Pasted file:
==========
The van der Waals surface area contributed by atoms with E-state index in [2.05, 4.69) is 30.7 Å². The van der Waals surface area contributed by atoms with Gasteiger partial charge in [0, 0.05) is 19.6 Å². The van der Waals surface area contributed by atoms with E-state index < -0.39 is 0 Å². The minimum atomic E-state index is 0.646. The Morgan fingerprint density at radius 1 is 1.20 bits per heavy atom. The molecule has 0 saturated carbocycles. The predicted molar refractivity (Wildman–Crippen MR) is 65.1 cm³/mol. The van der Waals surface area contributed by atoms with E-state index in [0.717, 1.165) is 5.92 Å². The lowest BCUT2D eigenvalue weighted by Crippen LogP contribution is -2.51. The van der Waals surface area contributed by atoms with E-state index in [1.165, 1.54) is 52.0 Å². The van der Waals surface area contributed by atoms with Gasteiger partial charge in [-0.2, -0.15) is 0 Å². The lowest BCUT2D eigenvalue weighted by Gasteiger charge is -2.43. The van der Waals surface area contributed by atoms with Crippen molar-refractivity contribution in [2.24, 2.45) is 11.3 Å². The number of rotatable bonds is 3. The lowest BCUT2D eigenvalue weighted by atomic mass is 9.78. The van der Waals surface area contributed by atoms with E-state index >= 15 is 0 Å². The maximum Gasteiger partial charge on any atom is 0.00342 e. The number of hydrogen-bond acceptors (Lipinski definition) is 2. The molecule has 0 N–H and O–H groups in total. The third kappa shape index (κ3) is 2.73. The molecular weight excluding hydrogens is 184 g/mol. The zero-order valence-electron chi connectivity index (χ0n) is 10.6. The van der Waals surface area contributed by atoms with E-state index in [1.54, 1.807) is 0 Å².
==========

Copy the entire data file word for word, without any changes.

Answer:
The van der Waals surface area contributed by atoms with E-state index in [2.05, 4.69) is 30.7 Å². The van der Waals surface area contributed by atoms with Gasteiger partial charge in [0, 0.05) is 19.6 Å². The van der Waals surface area contributed by atoms with E-state index < -0.39 is 0 Å². The minimum atomic E-state index is 0.646. The Morgan fingerprint density at radius 1 is 1.20 bits per heavy atom. The molecule has 0 saturated carbocycles. The predicted molar refractivity (Wildman–Crippen MR) is 65.1 cm³/mol. The van der Waals surface area contributed by atoms with E-state index in [0.717, 1.165) is 5.92 Å². The lowest BCUT2D eigenvalue weighted by Crippen LogP contribution is -2.51. The van der Waals surface area contributed by atoms with E-state index in [1.165, 1.54) is 52.0 Å². The van der Waals surface area contributed by atoms with Gasteiger partial charge in [-0.2, -0.15) is 0 Å². The lowest BCUT2D eigenvalue weighted by Gasteiger charge is -2.43. The van der Waals surface area contributed by atoms with Crippen molar-refractivity contribution in [2.24, 2.45) is 11.3 Å². The number of rotatable bonds is 3. The lowest BCUT2D eigenvalue weighted by atomic mass is 9.78. The van der Waals surface area contributed by atoms with E-state index >= 15 is 0 Å². The maximum Gasteiger partial charge on any atom is 0.00342 e. The number of hydrogen-bond acceptors (Lipinski definition) is 2. The molecule has 0 N–H and O–H groups in total. The third kappa shape index (κ3) is 2.73. The molecular weight excluding hydrogens is 184 g/mol. The zero-order valence-electron chi connectivity index (χ0n) is 10.6. The van der Waals surface area contributed by atoms with E-state index in [1.54, 1.807) is 0 Å².